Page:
Bronze statue of Theodore Roosevelt to be taken down by American Museum of Natural History

WION Web Team
New Delhi, Delhi, IndiaUpdated: Jun 22, 2020, 06:13 AM IST

Statue of Theodore Roosevelt outside museum's main entrance Photograph:(Twitter)

Story highlights

Roosevelt was the American President from 1901 to 1909, he helped the museum to form its collection.

The bronze statue of 26th US President Theodore Roosevelt on horseback and flanked by an African American and a Native American is being taken down by the American Museum of Natural History from outside its main entrance where it was placed in 1940. 


The decision came after several statues of colonial figures were brought down across the United States. These figures were linked to slavery and the dispossession of indigenous Americans and were being vandalized as the protests against racism continues to rage in the country. 

Roosevelt was the American President from 1901 to 1909, he helped the museum to form its collection.

Earlier, another US President, Ulysses S Grant's statue was taken down from San Francisco's Golden Gate Park. Grant led Union armies to victory in the civil war and as president fought the Ku Klux Klan. But before defeating the slave-owning Confederacy he married into a slave-owning family and briefly owned a slave himself.

In an interview with the New York Times, museum president Ellen Futter said:  "Over the last few weeks, our museum community has been profoundly moved by the ever-widening movement for racial justice that has emerged after the killing of George Floyd."
George Floyd was an African American, who was killed in Minneapolis after a police officer knelt on his neck for nearly nine minutes. His death sparked the rage of violent protests across the world. These protests were against such killings and all police brutality and systemic racism.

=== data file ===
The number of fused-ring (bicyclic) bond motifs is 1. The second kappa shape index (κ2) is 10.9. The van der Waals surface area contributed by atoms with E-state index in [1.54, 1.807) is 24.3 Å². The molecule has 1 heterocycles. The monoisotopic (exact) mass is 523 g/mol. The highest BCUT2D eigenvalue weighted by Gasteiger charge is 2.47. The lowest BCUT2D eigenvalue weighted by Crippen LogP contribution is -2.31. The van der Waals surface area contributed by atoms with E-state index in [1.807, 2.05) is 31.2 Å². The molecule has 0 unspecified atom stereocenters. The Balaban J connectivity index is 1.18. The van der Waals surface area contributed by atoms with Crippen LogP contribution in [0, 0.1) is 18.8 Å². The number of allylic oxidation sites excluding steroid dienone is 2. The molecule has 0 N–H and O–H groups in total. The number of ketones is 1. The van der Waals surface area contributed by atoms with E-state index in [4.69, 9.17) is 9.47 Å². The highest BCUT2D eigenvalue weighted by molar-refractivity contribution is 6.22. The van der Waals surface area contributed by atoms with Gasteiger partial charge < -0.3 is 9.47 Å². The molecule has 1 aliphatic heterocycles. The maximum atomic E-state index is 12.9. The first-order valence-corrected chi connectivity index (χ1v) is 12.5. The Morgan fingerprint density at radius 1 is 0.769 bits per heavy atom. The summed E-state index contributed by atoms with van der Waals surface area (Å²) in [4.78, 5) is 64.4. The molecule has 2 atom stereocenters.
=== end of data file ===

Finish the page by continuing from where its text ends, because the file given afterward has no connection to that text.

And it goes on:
The statue of Theodore Roosevelt has been a target of the protestors and calls for it being taken down are been made for some time now as it depicts blacks and indigenous people to be inferior. 

"We have watched as the attention of the world and the country has increasingly turned to statues as powerful and hurtful symbols of systemic racism," Futter said. "Simply put, the time has come to move it."

New York's mayor Bill de Blasio, who is a democrat, has said that the museum had asked to remove the statue "because it explicitly depicts black and indigenous people as subjugated and racially inferior. The city supports the museum’s request. It is the right decision and the right time to remove this problematic statue."

The great-grandson of the former president, Theodore Roosevelt IV is a museum trustee and he told the New York Times that he supports the decision. 

“The world does not need statues, relics of another age, that reflect neither the values of the person they intend to honour nor the values of equality and justice,” he said. “The composition of the Equestrian Statue does not reflect Theodore Roosevelt’s legacy. It is time to move the statue and move forward.”

Ellen Futter said: “It’s very important to note that our request is based on the statue, that is the hierarchical composition that’s depicted in it."

"It is not about Theodore Roosevelt who served as governor of New York before becoming the 26th president of the United States and was a pioneering conservationist," she said.